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Title58 million and 25 years in the making: stratigraphy, fauna, age, and correlation of the Paleocene/Eocene sedimentary strata at Oyster Bay and adjacent areas, southeast Vancouver Island, British Columbia
AuthorHaggart, J W; Cockburn, T; McNeil, D ORCID logo; Mahoney, J B
Source12th British Columbia Paleontological Symposium, 2018, Courtenay, abstracts; 2018 p. 28-30
Year2018
Alt SeriesNatural Resources Canada, Contribution Series 20180158
PublisherBritish Columbia Paleontological Alliance
Meeting12th British Columbia Paleontology Symposium; Courtenay, British Columbia; CA; August 17-20, 2018
Documentbook
Lang.English
Mediapaper; digital
File formatpdf
ProvinceBritish Columbia
NTS92A; 92B; 92E; 92F; 92G/04; 92K/03; 92K/04; 92K/05; 92L; 102I
AreaVancouver Island; Oyster Bay; Campbell River; Shelter Point
Lat/Long WENS-128.5000 -123.0000 51.0000 48.2500
Subjectsstratigraphy; paleontology; Eocene; Paleocene; Upper Cretaceous; Campanian; biostratigraphy; stratigraphic correlations; fossils; macrofossils; microfossils; faunas; fossil assemblages; fossil zones; bedrock geology; lithology; sedimentary rocks; clastics; sandstones; stratigraphic analyses; lithostratigraphy; radiometric dating; zircon dates; Nanaimo Group; Spray Formation; Martinez Formation; Keasey Formation; Lodo Formation; Gastropods; Ammonites; Bivalves; Inoceramids; Molluscs; Foraminifera, Benthic; Appian Way Beds; Phanerozoic; Cenozoic; Tertiary; Mesozoic; Cretaceous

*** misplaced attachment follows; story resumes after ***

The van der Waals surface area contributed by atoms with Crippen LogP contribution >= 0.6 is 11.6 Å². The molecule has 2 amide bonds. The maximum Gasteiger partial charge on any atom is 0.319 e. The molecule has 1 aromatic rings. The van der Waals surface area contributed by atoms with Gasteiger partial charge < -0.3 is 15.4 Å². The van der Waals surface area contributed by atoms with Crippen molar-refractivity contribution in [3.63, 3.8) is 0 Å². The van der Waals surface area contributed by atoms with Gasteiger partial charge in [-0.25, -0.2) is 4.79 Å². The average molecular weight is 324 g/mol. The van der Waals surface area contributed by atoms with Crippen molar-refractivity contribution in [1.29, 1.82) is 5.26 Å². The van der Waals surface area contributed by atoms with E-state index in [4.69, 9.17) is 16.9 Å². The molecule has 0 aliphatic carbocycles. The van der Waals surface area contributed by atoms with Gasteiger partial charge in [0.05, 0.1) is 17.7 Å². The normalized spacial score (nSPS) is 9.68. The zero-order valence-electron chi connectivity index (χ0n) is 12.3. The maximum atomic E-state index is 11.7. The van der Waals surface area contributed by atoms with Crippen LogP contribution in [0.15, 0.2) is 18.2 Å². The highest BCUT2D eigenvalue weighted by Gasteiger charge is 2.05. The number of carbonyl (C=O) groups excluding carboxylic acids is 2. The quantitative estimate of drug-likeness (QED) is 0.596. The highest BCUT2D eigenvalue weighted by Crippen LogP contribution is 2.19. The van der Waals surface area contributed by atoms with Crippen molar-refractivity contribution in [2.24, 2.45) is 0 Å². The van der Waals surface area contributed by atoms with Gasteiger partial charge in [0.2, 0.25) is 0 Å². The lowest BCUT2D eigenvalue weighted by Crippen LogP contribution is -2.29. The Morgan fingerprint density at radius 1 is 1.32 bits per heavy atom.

Illustrationsphotographs; photomicrographs
ProgramGSC Pacific Division, Canadian Crustal Deformation Service
Released2018 08 01
AbstractClastic strata exposed in the intertidal platform of Oyster Bay, approximately 10 km south of Campbell River, Vancouver Island, as well as along lower Oyster River, an additional 4 km still farther south, have preoccupied paleontologists substantially over the past 25 years. No pre-glacial strata were recognized in this area by Muller and Jeletzky (1970). Richards (1975) described an abundant fauna in the beds at Shelter Point, approximately 2 km north of the Oyster Bay exposures, including the crab Longusorbis and associated ammonites and inoceramid bivalves, and he assigned these beds to the Spray Formation of the Nanaimo Group. This information, combined with the very low dip of the Oyster Bay strata and their general lithological similarity with the coarse clastic strata found commonly in the Nanaimo Group, suggested a Late Cretaceous (Campanian) age of the Oyster Bay strata.